The question is what share of revenue the musicians get, of course.
Thanks for the article. it is refreshing to learn that hopefully somewhere down the line, the person who makes the music will make the money. Not holding my breath though.. : ) For it to make money it must become a product, so that the businessmen can take over the wheel, at which point it stops being music. A vicious cycle..

All of this has happened before and will happen again.
Not sure if thats true. Music has always had patrons. The pharoahs, Popes, Kings, The Kennedy Center...

Id say no, not where i am.... Im making a living for me and fiance on nothing more than gigs, so many were taking bookings into next year. We appear to be an exception among friends of mine in bands but certainly not dead with us.
Man, it thrills my heart to hear this. More power to you.
 
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Pocket-full-of-gold

Platinum Member
One of these days my friend, I'm gonna be in your part of the world.......or you're gonna be in mine. And when that happens we're gonna grab a couple of pints, or fine reds, or Scotches, or anything else that tickles your fancy.......and we're gonna sit back and enjoy the efforts of a cracking band playing their absolute hearts out just for us. It is at that moment we'll both agree, that live music isn't in fact dead........it's just that on any given night, in any given venue, there's always a chance it may smell a bit funny!!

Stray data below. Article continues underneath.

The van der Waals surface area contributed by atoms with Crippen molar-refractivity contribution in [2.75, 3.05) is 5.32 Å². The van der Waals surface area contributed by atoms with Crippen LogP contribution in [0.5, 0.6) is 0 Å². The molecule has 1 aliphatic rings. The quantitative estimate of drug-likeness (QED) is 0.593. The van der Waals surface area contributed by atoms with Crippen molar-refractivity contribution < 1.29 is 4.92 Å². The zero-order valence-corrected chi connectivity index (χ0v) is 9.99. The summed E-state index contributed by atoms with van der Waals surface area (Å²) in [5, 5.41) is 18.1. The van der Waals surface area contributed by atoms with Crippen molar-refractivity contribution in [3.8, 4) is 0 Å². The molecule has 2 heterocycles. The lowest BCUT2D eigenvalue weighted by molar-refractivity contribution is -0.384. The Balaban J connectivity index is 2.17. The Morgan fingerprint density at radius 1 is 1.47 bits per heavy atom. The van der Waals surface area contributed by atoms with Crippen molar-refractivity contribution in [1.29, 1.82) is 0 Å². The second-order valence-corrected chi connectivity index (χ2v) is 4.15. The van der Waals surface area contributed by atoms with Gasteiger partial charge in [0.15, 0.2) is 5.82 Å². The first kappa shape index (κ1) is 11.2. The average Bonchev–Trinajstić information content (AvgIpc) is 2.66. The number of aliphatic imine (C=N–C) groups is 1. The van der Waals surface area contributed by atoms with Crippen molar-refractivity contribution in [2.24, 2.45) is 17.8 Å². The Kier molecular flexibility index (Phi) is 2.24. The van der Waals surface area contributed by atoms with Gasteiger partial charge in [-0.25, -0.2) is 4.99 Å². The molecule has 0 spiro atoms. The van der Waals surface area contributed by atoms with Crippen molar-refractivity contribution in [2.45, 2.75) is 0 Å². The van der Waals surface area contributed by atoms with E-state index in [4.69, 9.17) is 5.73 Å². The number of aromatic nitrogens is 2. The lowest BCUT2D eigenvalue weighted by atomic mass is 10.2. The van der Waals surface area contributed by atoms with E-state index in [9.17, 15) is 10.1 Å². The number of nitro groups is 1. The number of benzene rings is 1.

SmoothOperator

Gold Member
IMO, I think it is the arena grade equipment(especially guitar stacks) in the hands of amateurs and careless semi pros, that drove the audience to sit further and further away from the band. Furthermore, the classic quartet music with rock'n guitar is tired and ethno-centric.

Not to mention the prevalence of chain bars and restaurants.
 

GruntersDad

Administrator - Mayor
Staff member
I can find live music any weekend. I also think the economy more than smoking bans had to do with the decline since the majority of people today don't smoke.
 

aydee